In what appears to be the latest example of Saudi Arabia saying one thing in public and another in private, Saudi Arabia's energy ministry on. Monday denied reports published last week claiming that the kingdom might abandon the petrodollar if Congress passes the "NOPEC" bill, which would expose members of the oil cartel to American antitrust laws.
The Financial Times reported that the kingdom has "no plans" to sell its oil in currencies other than the dollar, a decision that, if the kingdom did follow through, would seriously undermine the dollar's role as the dominant global reserve currency.
These reports "are inaccurate and do not reflect Saudi Arabia’s position on this matter," the energy ministry said in a statement, adding that the kingdom’s decades-long policy of selling oil in dollars “has served well the objectives of its financial and monetary policies.”
This notably comes as Saudi state oil firm Aramco's first dollar-denominated bond offering was 4x oversubscribed with $40 billion in orders on $10 billion of bonds.
Of course, Saudi Arabia has a long history of subtly threatening the US in response to unfavorable legislation. Three years ago, the kingdom implied it might dump US Treasury holdings following the passage of a law that would hold Saudis accountable for 9/11. That bill was signed into law by Obama after passing both houses of Congress, and since then, the kingdom has been pressuring President Trump to rescind it - though the kingdom remains one of the largest holders of US debt.
Six months ago, the Saudis once again threatened to weaponize their wealth and invoke another of the "nuclear options" to exert leverage against the US as the biggest importer of arms from America threatened to buy arms somewhere else if the US sanctioned it over the death of Jamal Khashoggi. Sanctions instead were levied against 17 Saudi nationals believed to be involved in the killing, though Crown Prince Mohammad bin Salman and the kingdom's government were spared.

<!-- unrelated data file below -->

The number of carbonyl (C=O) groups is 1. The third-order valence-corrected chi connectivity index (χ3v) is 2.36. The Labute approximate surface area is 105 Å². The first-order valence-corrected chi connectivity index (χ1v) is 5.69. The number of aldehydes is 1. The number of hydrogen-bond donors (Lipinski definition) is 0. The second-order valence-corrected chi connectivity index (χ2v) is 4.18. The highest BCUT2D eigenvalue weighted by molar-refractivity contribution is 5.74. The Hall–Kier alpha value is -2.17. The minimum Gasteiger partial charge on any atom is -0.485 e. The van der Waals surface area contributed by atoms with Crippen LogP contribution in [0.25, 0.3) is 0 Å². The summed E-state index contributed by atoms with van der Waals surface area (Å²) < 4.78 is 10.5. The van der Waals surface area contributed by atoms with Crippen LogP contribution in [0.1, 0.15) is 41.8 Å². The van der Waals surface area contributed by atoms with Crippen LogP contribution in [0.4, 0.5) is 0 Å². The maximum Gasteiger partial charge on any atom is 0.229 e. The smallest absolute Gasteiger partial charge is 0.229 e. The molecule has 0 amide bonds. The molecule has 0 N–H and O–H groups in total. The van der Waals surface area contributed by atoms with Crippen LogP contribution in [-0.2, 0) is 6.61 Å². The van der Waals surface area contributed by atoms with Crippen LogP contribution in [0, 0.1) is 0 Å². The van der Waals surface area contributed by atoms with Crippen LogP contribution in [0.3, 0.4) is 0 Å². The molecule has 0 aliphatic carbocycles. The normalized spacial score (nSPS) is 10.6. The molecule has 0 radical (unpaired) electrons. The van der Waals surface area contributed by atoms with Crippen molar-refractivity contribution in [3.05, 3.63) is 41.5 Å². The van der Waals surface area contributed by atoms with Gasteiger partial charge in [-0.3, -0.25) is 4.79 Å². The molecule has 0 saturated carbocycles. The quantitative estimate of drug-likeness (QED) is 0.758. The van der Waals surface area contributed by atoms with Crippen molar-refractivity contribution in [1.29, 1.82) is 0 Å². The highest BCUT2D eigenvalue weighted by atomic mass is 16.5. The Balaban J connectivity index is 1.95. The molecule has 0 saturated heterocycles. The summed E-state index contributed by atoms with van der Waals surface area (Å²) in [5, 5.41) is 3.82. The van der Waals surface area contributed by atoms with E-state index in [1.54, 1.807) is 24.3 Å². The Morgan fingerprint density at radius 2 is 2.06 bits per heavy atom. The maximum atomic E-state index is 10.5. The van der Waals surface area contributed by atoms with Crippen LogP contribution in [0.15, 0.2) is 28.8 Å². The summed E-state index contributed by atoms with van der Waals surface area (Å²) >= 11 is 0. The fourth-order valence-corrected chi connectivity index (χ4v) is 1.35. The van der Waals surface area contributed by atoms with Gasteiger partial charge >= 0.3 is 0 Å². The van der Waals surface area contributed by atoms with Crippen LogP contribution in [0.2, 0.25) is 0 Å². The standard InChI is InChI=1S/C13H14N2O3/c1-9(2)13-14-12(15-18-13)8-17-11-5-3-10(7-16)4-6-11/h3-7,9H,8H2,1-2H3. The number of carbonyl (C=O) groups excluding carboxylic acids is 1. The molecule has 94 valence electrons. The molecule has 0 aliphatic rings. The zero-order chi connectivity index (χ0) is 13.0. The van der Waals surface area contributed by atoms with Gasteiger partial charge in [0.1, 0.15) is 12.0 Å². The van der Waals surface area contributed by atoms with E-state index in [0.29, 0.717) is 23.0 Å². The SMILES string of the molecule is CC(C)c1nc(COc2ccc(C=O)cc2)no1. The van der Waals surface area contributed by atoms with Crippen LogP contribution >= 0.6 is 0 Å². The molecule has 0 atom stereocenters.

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Last week, Reuters reported, citing three unidentified people familiar with Saudi energy policy, that the kingdom had threatened to drop the dollar as its main currency in selling its oil if the US passes the lawsuit bill. While the death of the petrodollar has long been predicted (particularly as the petroyuan gathers momentum), this is the most direct threat yet to the dollar's privileged position in global commodity markets.
NOPEC, or the No Oil Producing and Exporting Cartels Act, was first introduced in 2000 and aims to remove sovereign immunity from US antitrust law, paving the way for OPEC states to be sued for curbing output in a bid to raise oil prices.
But even if Saudi Arabia keeps the dollar as its currency of choice for trading oil, the Russia and China-led push to create an alternative to the dollar-based financial system will almost certainly continue. And investors who naively expect the dollar's position will go unchallenged forever would do well to remember the following chart.